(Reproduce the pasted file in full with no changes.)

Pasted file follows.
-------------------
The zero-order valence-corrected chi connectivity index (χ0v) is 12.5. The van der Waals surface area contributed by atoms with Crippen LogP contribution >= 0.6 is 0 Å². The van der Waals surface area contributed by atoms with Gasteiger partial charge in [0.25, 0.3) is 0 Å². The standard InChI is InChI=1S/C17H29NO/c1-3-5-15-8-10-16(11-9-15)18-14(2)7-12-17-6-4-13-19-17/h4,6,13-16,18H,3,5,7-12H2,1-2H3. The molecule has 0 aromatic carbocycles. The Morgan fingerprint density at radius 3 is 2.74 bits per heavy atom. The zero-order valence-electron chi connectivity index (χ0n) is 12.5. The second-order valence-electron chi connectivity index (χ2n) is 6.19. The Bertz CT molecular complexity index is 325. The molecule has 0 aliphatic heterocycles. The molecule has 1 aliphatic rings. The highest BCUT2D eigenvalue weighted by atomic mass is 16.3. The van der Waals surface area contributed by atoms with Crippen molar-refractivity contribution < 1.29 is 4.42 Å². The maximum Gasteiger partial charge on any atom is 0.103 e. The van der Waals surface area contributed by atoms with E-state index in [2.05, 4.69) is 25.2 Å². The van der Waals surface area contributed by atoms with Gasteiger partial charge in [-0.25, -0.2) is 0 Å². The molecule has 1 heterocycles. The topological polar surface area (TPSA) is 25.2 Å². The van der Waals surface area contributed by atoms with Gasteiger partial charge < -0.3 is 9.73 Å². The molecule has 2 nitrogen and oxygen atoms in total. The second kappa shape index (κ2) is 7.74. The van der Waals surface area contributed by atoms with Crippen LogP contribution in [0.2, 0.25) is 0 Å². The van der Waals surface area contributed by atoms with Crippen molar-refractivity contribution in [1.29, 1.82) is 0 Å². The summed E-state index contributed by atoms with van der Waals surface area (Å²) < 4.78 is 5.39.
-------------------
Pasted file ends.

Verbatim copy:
The zero-order valence-corrected chi connectivity index (χ0v) is 12.5. The van der Waals surface area contributed by atoms with Crippen LogP contribution >= 0.6 is 0 Å². The van der Waals surface area contributed by atoms with Gasteiger partial charge in [0.25, 0.3) is 0 Å². The standard InChI is InChI=1S/C17H29NO/c1-3-5-15-8-10-16(11-9-15)18-14(2)7-12-17-6-4-13-19-17/h4,6,13-16,18H,3,5,7-12H2,1-2H3. The molecule has 0 aromatic carbocycles. The Morgan fingerprint density at radius 3 is 2.74 bits per heavy atom. The zero-order valence-electron chi connectivity index (χ0n) is 12.5. The second-order valence-electron chi connectivity index (χ2n) is 6.19. The Bertz CT molecular complexity index is 325. The molecule has 0 aliphatic heterocycles. The molecule has 1 aliphatic rings. The highest BCUT2D eigenvalue weighted by atomic mass is 16.3. The van der Waals surface area contributed by atoms with Crippen molar-refractivity contribution < 1.29 is 4.42 Å². The maximum Gasteiger partial charge on any atom is 0.103 e. The van der Waals surface area contributed by atoms with E-state index in [2.05, 4.69) is 25.2 Å². The van der Waals surface area contributed by atoms with Gasteiger partial charge in [-0.25, -0.2) is 0 Å². The molecule has 1 heterocycles. The topological polar surface area (TPSA) is 25.2 Å². The van der Waals surface area contributed by atoms with Gasteiger partial charge < -0.3 is 9.73 Å². The molecule has 2 nitrogen and oxygen atoms in total. The second kappa shape index (κ2) is 7.74. The van der Waals surface area contributed by atoms with Crippen LogP contribution in [0.2, 0.25) is 0 Å². The van der Waals surface area contributed by atoms with Crippen molar-refractivity contribution in [1.29, 1.82) is 0 Å². The summed E-state index contributed by atoms with van der Waals surface area (Å²) < 4.78 is 5.39.